The writing is merely serviceable, and one can’t help but wish the author had found a way to present her material as nonfiction. Still, this is a powerful, gut-wrenching tale that is hard to shake off.

Pub Date: Sept. 4, 2018

ISBN: 978-0-06-279715-5

Page Count: 272

Publisher: Harper/HarperCollins

Review Posted Online: July 17, 2018

Kirkus Reviews Issue: Aug. 1, 2018

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Romance and melodrama mix uneasily with mass murder.


An 18-year-old Polish girl falls in love, swoons over a first kiss, dreams of marriage—and, oh yes, we are in the middle of the Holocaust.

Jenoff (The Ambassador’s Daughter, 2013, etc.) weaves a tale of fevered teenage love in a time of horrors in the early 1940s, as the Nazis invade Poland and herd Jews into ghettos and concentration camps. A prologue set in 2013, narrated by a resident of the Westchester Senior Center, provides an intriguing setup. A woman and a policeman visit the resident and ask if she came from a small Polish village. Their purpose is unclear until they mention bones recently found there: “And we think you might know something about them.” The book proceeds in the third person, told from the points of view mostly of teenage Helena, who comes upon an injured young Jewish-American soldier, and sometimes of her twin, Ruth, who is not as adventurous as Helena but is very competitive with her. Their father is dead, their mother is dying in a hospital, and they are raising their three younger siblings amid danger and hardship. The romance between Helena and Sam, the soldier, is often conveyed in overheated language that doesn’t sit well with the era’s tragic events: “There had been an intensity to his embrace that said he was barely able to contain himself, that he also wanted more.” Jenoff, clearly on the side of tolerance, slips in a simplified historical framework for the uninformed. But she also feeds stereotypes, having Helena note that Sam has “a slight arch to his nose” and a dark complexion that “would make him suspect as a Jew immediately.” Clichés also pop up during the increasingly complex plot: “But even if they stood in place, the world around them would not.”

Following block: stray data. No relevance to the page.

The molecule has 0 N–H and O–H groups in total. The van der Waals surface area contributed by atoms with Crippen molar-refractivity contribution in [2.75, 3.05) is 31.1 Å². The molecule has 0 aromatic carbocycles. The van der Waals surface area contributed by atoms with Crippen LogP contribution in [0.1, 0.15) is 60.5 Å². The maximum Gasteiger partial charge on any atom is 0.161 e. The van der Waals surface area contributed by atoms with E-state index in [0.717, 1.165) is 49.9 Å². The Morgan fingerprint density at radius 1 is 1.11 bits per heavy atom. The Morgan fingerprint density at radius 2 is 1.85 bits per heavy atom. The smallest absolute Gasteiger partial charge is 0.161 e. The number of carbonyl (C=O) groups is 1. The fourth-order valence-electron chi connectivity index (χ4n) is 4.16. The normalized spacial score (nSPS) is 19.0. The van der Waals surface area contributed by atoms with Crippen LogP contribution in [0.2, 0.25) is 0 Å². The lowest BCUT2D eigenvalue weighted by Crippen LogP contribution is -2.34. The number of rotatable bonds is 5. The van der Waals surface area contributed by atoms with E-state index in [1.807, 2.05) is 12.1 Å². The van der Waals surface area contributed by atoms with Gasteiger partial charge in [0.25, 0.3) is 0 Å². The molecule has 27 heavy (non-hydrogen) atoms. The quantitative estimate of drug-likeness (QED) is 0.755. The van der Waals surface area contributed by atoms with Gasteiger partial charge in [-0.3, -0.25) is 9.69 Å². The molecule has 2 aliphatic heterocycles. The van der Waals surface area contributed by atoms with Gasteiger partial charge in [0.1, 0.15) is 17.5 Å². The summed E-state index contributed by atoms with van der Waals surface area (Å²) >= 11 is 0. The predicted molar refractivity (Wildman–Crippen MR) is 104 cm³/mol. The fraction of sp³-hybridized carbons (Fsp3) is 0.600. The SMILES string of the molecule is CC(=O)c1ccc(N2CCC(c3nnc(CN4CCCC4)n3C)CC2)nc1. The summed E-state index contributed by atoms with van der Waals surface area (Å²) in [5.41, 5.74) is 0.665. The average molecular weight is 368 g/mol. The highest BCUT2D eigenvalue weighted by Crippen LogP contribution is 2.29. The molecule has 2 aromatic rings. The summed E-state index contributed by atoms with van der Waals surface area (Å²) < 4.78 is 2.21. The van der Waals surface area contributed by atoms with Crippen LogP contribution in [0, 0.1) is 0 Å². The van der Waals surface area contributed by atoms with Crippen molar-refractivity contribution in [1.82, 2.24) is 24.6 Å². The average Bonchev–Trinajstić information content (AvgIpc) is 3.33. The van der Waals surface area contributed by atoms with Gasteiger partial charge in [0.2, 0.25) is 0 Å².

Romance and melodrama mix uneasily with mass murder.

Pub Date: Aug. 26, 2014

ISBN: 978-0-7783-1596-4

Page Count: 352

Publisher: Harlequin MIRA

Review Posted Online: July 1, 2014

Kirkus Reviews Issue: July 15, 2014